When it comes to the Baird’s tapir (Tapirus bairdii), appearances can be deceiving. The Baird’s tapir is the largest mammal indigenous to Central America and is the national animal of Belize. With its short legs, barrel-shaped body, and long proboscis, this unique-looking animal may look like a cross between a pig and an elephant, but it is actually most closely related to rhinos and horses. The Baird’s tapir also possesses an agility that you probably wouldn’t expect at first glance. This odd-toed ungulate is extremely agile both on land and in the water, and it can even move easily on steep slopes.
The tapir is considered a “living fossil,” since the fossil record suggests that its basic body shape has changed very little in the last 35 million years. However, its distinctive long proboscis is likely a more recent adaptation. The Baird’s tapir is an herbivore; it feeds on twigs, leaves, seeds, and fruit. It is primarily nocturnal.
Although it once ranged throughout Central America, today the Baird’s tapir’s range is reduced to fragmented areas of habitat in Colombia, Costa Rica, Guatemala, Honduras, Mexico, Nicaragua, Panama, and possibly Ecuador. Many of these areas are in nature preserves. It can live in a range of habitats, from grasslands to tropical forests to mountains, as long as it has access to water.
The Baird’s tapir is considered an endangered species by the International Union for Conservation of Nature (IUCN) and faces a number of threats. These threats are magnified by the species’ low birth rates. Habitat loss and fragmentation are the primary threats, along with hunting, diseases spread from domestic animals, and some capture for illegal animal trade. Conservation efforts are now underway in several Central American countries.
The Baird’s tapir is considered a living fossil because of how little it has changed in millions of years. What are some other animals that are considered living fossils?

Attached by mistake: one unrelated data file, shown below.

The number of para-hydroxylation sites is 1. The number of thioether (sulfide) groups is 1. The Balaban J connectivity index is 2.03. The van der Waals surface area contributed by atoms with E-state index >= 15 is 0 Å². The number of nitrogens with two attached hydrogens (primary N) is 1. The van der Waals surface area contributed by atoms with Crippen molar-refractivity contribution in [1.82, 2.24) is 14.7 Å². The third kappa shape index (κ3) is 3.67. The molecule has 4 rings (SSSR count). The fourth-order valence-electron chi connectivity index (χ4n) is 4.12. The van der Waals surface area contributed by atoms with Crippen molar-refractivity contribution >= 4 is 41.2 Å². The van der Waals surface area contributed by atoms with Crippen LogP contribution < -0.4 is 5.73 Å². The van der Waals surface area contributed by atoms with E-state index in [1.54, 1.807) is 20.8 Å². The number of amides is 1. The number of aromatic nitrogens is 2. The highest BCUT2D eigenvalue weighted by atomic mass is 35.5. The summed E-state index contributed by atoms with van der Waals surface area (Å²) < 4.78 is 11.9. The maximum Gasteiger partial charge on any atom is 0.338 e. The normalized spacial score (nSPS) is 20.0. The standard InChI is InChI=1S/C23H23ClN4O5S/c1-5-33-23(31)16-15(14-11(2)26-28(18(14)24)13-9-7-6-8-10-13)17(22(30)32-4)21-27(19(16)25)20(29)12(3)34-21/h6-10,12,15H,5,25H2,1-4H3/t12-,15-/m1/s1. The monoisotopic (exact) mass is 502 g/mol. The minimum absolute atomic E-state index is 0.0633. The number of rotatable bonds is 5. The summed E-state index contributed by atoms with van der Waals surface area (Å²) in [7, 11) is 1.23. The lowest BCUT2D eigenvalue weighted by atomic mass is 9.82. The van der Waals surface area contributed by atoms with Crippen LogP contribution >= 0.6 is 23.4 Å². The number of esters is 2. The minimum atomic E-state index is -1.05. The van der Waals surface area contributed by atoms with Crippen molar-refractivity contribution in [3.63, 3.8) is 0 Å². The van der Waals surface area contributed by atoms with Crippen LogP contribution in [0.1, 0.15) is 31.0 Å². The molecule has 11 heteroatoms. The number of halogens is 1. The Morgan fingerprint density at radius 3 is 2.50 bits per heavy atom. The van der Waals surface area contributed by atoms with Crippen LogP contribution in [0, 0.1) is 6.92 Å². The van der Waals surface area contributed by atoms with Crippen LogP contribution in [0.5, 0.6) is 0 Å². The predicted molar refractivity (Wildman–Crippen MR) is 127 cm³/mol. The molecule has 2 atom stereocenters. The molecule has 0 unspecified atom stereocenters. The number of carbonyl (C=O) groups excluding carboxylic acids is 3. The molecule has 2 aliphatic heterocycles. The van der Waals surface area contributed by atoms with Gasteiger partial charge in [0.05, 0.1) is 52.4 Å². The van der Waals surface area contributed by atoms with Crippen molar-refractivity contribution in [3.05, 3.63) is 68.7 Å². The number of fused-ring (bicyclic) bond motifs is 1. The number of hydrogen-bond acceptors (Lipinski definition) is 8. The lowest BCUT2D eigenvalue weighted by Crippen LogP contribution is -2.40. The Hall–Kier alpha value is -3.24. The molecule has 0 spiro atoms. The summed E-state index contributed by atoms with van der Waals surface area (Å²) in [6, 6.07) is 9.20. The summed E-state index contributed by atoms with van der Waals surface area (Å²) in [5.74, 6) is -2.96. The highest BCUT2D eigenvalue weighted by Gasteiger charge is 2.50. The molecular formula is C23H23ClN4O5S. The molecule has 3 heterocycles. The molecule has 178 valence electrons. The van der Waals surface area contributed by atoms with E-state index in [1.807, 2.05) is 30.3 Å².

The tapir is most closely related to rhinos and horses, which may seem strange at first. What are the major characteristics that these animals have in common?
Over the last half-century, an estimated 70 percent of the forests in Central America have been cleared or significantly altered. This loss of habitat is a significant threat to the Baird’s tapir and other Central American species. What is being done to help stop deforestation in the region?
Term Part of Speech Definition Encyclopedic Entry Central America Noun
region that connects North America and South America, including the Isthmus of Panama.
management of a natural resource to prevent exploitation, destruction, or neglect.
Encyclopedic Entry: conservation endangered species Noun
organism threatened with extinction.
Encyclopedic Entry: endangered species fossil record Noun
history of life as documented by fossils.
environment where an organism lives throughout the year or for shorter periods of time.
Encyclopedic Entry: habitat herbivore Noun
organism that eats mainly plants and other producers.
Encyclopedic Entry: herbivore indigenous Adjective
characteristic to or of a specific place.
Encyclopedic Entry: indigenous living fossil Noun
living organism that has survived in the same form as its fossilized ancestors.
long, narrow mouthpart used by many insects for piercing and sucking.
group of similar organisms that can reproduce with each other.
mammal with hooves, usually divided into even-toed ungulates (cattle, camels, deer) and odd-toed ungulates (horses, zebras, rhinoceroses).